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Distracted Driving

Did you know that a driver makes 200 or more decisions for each mile traveled? This information was reported by OSHA, the Occupational Safety and Health Administration. That is a lot of decisions to be made, and quick CORRECT responses require the driver to be paying attention at all times. Research shows that distracted driving is responsible for 80% of wrecks and 65% of near-wrecks. The most common distractions include:

• Talking on a cell phone
• Texting
• Reaching for something inside the car while driving
• Makeup application
• Focusing attention on an outside object as you pass by
• Reading in the vehicle

Texting while driving is blamed for 1,600,000 car accidents a year. Perception is that adults are more likely to text while behind the wheel than teenagers, but regardless of who is texting and driving, this behavior is dangerous and potentially deadly. A study revealed that texting while driving a vehicle is more dangerous than driving drunk, SIX times more dangerous.

In an effort to cut down on distracted driving, some states require that you use a Bluetooth device or speakerphone. Hands-free devices help in the effort, but it cannot prevent cognitive distractions. A driver needs to be paying attention, visually and mentally, at all times.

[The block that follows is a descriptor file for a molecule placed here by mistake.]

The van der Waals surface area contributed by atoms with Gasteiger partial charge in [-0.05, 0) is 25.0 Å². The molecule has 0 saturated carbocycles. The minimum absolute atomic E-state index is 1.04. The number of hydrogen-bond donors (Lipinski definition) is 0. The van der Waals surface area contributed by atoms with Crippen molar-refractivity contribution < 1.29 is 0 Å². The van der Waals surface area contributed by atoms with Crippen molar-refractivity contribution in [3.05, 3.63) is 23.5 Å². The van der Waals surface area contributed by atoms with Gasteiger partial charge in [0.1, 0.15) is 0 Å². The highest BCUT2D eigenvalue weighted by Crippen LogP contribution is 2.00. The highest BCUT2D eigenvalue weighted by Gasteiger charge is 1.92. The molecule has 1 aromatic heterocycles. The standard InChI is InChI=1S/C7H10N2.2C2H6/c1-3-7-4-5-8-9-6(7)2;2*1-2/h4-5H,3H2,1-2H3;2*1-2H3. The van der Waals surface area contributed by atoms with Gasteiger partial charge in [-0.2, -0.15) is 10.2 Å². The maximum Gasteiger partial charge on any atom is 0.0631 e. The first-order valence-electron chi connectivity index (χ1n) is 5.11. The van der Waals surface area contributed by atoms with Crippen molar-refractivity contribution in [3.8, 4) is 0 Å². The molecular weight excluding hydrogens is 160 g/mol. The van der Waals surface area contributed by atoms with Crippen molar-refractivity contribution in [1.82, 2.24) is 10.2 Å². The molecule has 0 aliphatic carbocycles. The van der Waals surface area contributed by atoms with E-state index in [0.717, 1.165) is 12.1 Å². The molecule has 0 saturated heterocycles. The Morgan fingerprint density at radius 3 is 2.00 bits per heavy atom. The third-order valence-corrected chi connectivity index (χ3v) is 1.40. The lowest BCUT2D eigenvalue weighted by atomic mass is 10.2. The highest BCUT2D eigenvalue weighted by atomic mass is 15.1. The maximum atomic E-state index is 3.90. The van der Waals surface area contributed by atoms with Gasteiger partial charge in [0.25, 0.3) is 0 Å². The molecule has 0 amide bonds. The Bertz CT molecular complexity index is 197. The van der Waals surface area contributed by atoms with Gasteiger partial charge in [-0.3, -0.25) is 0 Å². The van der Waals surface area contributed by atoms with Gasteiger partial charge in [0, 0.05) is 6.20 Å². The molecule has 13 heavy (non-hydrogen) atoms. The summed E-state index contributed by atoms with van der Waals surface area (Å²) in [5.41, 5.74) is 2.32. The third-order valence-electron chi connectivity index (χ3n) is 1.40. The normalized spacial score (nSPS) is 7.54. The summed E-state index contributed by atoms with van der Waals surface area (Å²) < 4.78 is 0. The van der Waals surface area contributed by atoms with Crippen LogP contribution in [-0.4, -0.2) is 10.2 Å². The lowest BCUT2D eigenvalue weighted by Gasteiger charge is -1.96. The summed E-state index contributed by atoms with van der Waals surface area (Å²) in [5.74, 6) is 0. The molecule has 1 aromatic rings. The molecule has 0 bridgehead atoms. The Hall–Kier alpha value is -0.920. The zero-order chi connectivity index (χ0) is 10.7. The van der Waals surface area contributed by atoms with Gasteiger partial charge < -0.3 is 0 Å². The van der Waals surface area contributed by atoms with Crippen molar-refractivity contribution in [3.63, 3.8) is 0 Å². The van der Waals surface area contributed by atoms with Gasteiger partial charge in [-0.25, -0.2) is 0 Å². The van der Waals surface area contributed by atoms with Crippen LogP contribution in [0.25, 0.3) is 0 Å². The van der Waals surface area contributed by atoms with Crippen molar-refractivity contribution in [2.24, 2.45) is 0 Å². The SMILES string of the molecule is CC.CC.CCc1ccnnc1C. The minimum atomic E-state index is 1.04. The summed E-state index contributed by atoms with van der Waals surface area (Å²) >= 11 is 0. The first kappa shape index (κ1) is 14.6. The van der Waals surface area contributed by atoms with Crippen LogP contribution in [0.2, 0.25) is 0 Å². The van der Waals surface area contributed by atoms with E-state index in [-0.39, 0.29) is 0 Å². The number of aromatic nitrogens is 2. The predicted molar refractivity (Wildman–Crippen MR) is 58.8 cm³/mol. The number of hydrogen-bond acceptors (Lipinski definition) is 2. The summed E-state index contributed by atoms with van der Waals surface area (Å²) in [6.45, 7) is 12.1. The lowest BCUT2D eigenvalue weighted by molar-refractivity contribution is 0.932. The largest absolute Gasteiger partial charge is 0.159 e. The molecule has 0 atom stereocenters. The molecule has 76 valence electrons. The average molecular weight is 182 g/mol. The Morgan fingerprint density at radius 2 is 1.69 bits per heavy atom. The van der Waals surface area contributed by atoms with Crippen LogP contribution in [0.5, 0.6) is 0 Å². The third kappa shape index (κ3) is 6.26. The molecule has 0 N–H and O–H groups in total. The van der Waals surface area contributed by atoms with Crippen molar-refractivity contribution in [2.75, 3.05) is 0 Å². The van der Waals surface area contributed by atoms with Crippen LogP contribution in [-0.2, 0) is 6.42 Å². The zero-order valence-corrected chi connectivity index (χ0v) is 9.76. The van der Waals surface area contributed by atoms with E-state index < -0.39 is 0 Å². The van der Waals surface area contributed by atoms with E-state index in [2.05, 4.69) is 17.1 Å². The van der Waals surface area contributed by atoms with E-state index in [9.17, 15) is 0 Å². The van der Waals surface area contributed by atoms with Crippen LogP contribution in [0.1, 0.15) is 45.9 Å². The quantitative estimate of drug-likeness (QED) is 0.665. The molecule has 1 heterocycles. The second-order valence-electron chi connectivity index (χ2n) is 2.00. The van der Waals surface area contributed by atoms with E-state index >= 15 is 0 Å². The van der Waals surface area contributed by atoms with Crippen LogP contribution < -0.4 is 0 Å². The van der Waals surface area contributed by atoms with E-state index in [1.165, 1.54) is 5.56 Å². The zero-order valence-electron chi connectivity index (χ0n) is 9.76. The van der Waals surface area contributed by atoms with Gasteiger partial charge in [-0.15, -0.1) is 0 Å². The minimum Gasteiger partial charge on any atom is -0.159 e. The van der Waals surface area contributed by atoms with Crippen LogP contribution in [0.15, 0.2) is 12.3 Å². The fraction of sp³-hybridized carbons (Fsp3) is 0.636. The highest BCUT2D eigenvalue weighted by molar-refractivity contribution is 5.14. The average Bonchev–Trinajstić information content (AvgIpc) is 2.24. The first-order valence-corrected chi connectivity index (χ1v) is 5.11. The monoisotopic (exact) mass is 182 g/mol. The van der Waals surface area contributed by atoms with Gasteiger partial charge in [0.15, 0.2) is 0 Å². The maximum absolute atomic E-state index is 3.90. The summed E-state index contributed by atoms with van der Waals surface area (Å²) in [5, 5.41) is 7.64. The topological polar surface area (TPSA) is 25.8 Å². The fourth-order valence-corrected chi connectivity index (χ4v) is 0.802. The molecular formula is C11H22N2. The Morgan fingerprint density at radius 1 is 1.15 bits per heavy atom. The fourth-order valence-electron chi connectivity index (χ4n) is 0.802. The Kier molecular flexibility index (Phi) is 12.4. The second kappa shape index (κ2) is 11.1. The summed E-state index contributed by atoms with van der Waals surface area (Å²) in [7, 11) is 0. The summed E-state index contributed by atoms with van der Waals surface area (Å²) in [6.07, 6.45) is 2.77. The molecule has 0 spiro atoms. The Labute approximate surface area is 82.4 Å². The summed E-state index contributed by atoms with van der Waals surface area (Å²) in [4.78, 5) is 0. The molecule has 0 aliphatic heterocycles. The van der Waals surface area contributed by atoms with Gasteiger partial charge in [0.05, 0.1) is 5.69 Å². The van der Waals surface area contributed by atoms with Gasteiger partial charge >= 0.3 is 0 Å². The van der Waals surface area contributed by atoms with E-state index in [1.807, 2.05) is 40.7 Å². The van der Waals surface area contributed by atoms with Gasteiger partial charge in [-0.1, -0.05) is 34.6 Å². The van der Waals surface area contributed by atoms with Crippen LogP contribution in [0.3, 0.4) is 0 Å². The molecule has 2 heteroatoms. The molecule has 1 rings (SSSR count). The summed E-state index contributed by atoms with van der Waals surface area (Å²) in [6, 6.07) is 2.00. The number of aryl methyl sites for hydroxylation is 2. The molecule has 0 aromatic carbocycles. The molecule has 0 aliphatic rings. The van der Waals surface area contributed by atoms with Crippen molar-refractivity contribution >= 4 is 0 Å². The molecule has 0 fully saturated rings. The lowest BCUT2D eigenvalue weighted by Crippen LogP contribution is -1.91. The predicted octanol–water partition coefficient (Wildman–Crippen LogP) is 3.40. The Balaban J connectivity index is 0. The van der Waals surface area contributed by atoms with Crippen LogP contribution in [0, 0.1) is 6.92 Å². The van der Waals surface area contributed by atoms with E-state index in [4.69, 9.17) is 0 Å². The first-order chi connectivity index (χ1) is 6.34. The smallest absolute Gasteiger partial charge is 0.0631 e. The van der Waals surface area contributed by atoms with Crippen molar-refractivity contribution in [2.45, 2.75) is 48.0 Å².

There was a Facebook post that I read earlier today from a young driver who was involved in a terrible accident. It was a powerful read. He wasn’t talking on the phone or texting while driving, but he took his eyes off the road for literally a few seconds to glance down at his phone on the seat next to him because it lit up. He posted his story online to let others know that he never thought that would happen to him, but in seconds his life was changed forever. He posted a picture of his vehicle. From looking at the damage to his vehicle, it is a miracle that he lived to tell his story.

Thankfully he lived, but his life will never be the same. He was distracted, for a matter of seconds, and was involved in a horrific crash that affected not only him but many others. That’s how fast it can happen.

Safe, attentive driving is necessary to keep yourself and your loved ones safe while on the road. Don’t take a chance when you’re behind the wheel. That phone call or text is never worth your life or someone else’s. Be well and drive safely.

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